Friends of the Minuteman Bikeway Participate in “Stakeholders Ride” to Assess Pathway Needs

By Kim Siebert MacPhail

Bedford Day, 2011

Brian O’Donnell and Terry Gleason, members of the Town’s Bicycle Advisory Committee and of Friends of the Minuteman Bikeway, participated in a four-town tour of the bike path, which spans the distance between Bedford’s Depot Park and Alewife Station in Cambridge. Representatives from Lexington and Arlington, the other two communities traversed by the pathway, rode along with O’Donnell, Gleason and a consultant to examine the condition of the path and how signage and crossroads could be improved.

“We rode down to Alewife and met with Arlington, Lexington and the consultancy engineer,” said O’Donnell. “Each town had its own little quirks. . . .We all noticed various places where signage doesn’t naturally lead people, and also the plethora of signs. The instinct is to address a problem with another sign. There are already a lot of signs out there and some are not set in the right direction or positioned correctly…The lack of a center yellow line that’s reflective is getting to be a problem. At night, when you’re on the bike path, in certain sections when there’s a curve and there’s no line, you find yourself off the path.

It was noted that as of next year, Bedford will be the only town of the four that has not renewed the surface of its section of the bike path. According to Gleason, the life of the surface pavement is about 20 years and that milestone has been reached. Arlington resurfaced years ago and Lexington is scheduled to do so within the year, after putting it off for some time. Bedford’s section is on the DPW’s radar, Gleason says, but, when compared to the conditions on some of the town’s roadways, the bike path seems to be assigned lower-priority status.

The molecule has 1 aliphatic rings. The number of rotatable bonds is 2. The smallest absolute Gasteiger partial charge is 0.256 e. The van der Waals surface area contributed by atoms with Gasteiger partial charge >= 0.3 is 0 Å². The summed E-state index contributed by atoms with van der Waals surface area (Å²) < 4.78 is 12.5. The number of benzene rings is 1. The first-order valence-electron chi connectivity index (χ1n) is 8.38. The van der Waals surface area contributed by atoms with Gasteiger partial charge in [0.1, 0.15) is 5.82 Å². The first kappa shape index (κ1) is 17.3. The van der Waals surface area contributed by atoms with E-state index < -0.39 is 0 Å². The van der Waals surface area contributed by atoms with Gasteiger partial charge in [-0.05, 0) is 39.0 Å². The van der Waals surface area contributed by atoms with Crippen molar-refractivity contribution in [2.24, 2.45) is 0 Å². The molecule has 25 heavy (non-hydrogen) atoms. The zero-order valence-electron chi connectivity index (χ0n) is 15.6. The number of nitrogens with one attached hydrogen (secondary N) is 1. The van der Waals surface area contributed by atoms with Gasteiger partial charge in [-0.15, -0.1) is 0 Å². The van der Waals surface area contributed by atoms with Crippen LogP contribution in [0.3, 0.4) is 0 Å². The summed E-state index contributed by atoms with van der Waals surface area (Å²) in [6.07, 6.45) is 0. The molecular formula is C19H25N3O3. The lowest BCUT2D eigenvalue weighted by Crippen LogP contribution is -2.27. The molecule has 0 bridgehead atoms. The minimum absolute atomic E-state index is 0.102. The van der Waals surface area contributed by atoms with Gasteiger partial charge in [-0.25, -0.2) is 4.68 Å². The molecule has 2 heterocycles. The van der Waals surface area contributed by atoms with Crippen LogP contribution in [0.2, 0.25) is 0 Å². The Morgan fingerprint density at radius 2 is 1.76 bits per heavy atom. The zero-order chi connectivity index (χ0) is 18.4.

“Mr. Warrington is keeping his eye on it. The Minuteman has to be repaved within the next five years, no question. . . .I’ve counted 13 roots [on our section that are buckling] the pavement. It’s becoming dangerous,” reported Gleason.

Gleason added, as an aside, that Lexington’s intra-community transportation service, Lexpress, recently added bike racks to their buses.

The Friends of the Bikeway are also working on a map of the bike path that will include Bedford businesses and amenities for those from out of town using the Minuteman. Potential benefits of having such a map will increase once the Reformatory Branch from Railroad Ave to the Concord line is complete.

Dave Enos, another member of both bike groups, pointed out that there is a comprehensive state bike trail map on the website of the Massachusetts Area Planning Council. The map can be downloaded or you can request a hard copy at

To visit the Bedford Friends of the Minuteman Bikeway website, go to:

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9 years ago

To clarify: Concord does not intend at this time to pave their section of the path.

Ron Newman
9 years ago

The Reformatory Branch becomes a muddy mess after a rainstorm. Any improvement that will alleviate this problem would be welcome.

9 years ago
Reply to  Ron Newman

To walk or bike on the Reformatory Branch Trail in its current state is to return to an older, slower time. Contrast with a walk or ride on on any stretch of the Minuteman Commuter Bikeway where one deals with high speed cycles and other 21st century annoyances. Asphalt pavement encourages speed and increased use. Is that what Bedford and Concord want?